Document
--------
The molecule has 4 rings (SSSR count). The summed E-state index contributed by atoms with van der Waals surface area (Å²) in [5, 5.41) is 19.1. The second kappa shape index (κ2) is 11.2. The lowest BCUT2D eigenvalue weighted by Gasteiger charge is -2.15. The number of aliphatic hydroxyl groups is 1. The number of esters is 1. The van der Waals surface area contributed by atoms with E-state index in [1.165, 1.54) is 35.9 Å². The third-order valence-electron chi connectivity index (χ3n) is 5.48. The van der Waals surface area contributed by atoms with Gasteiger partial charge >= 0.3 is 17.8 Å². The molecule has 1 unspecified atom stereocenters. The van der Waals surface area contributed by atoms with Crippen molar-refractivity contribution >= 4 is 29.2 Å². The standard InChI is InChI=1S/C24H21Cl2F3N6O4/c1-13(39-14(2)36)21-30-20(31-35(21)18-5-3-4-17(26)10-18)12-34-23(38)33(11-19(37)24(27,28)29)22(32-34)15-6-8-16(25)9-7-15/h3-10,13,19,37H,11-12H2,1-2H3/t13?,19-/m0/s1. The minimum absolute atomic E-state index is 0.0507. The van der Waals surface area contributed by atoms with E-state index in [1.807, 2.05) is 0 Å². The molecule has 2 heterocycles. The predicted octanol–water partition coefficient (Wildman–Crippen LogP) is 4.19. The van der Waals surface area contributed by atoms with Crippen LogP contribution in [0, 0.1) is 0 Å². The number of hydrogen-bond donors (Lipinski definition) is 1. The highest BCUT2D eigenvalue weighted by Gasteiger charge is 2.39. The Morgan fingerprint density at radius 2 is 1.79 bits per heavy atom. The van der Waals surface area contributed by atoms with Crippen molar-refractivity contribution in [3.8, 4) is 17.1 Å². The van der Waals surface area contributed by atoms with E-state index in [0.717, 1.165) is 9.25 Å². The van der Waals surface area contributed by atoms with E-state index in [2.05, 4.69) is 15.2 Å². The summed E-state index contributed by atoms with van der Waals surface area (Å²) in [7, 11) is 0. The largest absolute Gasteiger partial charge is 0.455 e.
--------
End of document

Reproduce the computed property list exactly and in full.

The molecule has 4 rings (SSSR count). The summed E-state index contributed by atoms with van der Waals surface area (Å²) in [5, 5.41) is 19.1. The second kappa shape index (κ2) is 11.2. The lowest BCUT2D eigenvalue weighted by Gasteiger charge is -2.15. The number of aliphatic hydroxyl groups is 1. The number of esters is 1. The van der Waals surface area contributed by atoms with E-state index in [1.165, 1.54) is 35.9 Å². The third-order valence-electron chi connectivity index (χ3n) is 5.48. The van der Waals surface area contributed by atoms with Gasteiger partial charge >= 0.3 is 17.8 Å². The molecule has 1 unspecified atom stereocenters. The van der Waals surface area contributed by atoms with Crippen molar-refractivity contribution >= 4 is 29.2 Å². The standard InChI is InChI=1S/C24H21Cl2F3N6O4/c1-13(39-14(2)36)21-30-20(31-35(21)18-5-3-4-17(26)10-18)12-34-23(38)33(11-19(37)24(27,28)29)22(32-34)15-6-8-16(25)9-7-15/h3-10,13,19,37H,11-12H2,1-2H3/t13?,19-/m0/s1. The minimum absolute atomic E-state index is 0.0507. The van der Waals surface area contributed by atoms with E-state index in [1.807, 2.05) is 0 Å². The molecule has 2 heterocycles. The predicted octanol–water partition coefficient (Wildman–Crippen LogP) is 4.19. The van der Waals surface area contributed by atoms with Crippen LogP contribution in [0, 0.1) is 0 Å². The number of hydrogen-bond donors (Lipinski definition) is 1. The highest BCUT2D eigenvalue weighted by Gasteiger charge is 2.39. The Morgan fingerprint density at radius 2 is 1.79 bits per heavy atom. The van der Waals surface area contributed by atoms with Crippen molar-refractivity contribution in [3.8, 4) is 17.1 Å². The van der Waals surface area contributed by atoms with E-state index in [0.717, 1.165) is 9.25 Å². The van der Waals surface area contributed by atoms with E-state index in [2.05, 4.69) is 15.2 Å². The summed E-state index contributed by atoms with van der Waals surface area (Å²) in [7, 11) is 0. The largest absolute Gasteiger partial charge is 0.455 e.